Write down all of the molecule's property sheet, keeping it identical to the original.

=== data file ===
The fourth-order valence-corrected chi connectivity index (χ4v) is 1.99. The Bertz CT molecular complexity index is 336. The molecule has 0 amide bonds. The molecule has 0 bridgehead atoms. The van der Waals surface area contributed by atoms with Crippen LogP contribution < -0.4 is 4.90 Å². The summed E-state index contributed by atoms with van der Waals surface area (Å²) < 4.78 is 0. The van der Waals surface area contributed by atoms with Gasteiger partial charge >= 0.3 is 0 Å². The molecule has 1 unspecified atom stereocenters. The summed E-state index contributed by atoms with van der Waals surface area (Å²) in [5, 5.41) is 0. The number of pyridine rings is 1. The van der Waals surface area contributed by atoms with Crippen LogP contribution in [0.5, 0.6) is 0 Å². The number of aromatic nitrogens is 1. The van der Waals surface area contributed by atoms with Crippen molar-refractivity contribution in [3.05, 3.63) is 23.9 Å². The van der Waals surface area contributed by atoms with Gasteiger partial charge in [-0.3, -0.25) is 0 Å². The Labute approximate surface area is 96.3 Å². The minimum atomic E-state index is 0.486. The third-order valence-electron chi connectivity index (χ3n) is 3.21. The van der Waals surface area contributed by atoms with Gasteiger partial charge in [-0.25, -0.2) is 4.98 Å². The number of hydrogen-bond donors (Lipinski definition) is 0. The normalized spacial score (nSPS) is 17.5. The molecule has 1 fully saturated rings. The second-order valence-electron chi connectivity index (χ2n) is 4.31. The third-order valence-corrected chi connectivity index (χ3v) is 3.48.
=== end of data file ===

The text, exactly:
The fourth-order valence-corrected chi connectivity index (χ4v) is 1.99. The Bertz CT molecular complexity index is 336. The molecule has 0 amide bonds. The molecule has 0 bridgehead atoms. The van der Waals surface area contributed by atoms with Crippen LogP contribution < -0.4 is 4.90 Å². The summed E-state index contributed by atoms with van der Waals surface area (Å²) < 4.78 is 0. The van der Waals surface area contributed by atoms with Gasteiger partial charge >= 0.3 is 0 Å². The molecule has 1 unspecified atom stereocenters. The summed E-state index contributed by atoms with van der Waals surface area (Å²) in [5, 5.41) is 0. The number of pyridine rings is 1. The van der Waals surface area contributed by atoms with Crippen LogP contribution in [0.5, 0.6) is 0 Å². The number of aromatic nitrogens is 1. The van der Waals surface area contributed by atoms with Crippen molar-refractivity contribution in [3.05, 3.63) is 23.9 Å². The van der Waals surface area contributed by atoms with Gasteiger partial charge in [-0.3, -0.25) is 0 Å². The Labute approximate surface area is 96.3 Å². The minimum atomic E-state index is 0.486. The third-order valence-electron chi connectivity index (χ3n) is 3.21. The van der Waals surface area contributed by atoms with Gasteiger partial charge in [-0.25, -0.2) is 4.98 Å². The number of hydrogen-bond donors (Lipinski definition) is 0. The normalized spacial score (nSPS) is 17.5. The molecule has 1 fully saturated rings. The second-order valence-electron chi connectivity index (χ2n) is 4.31. The third-order valence-corrected chi connectivity index (χ3v) is 3.48.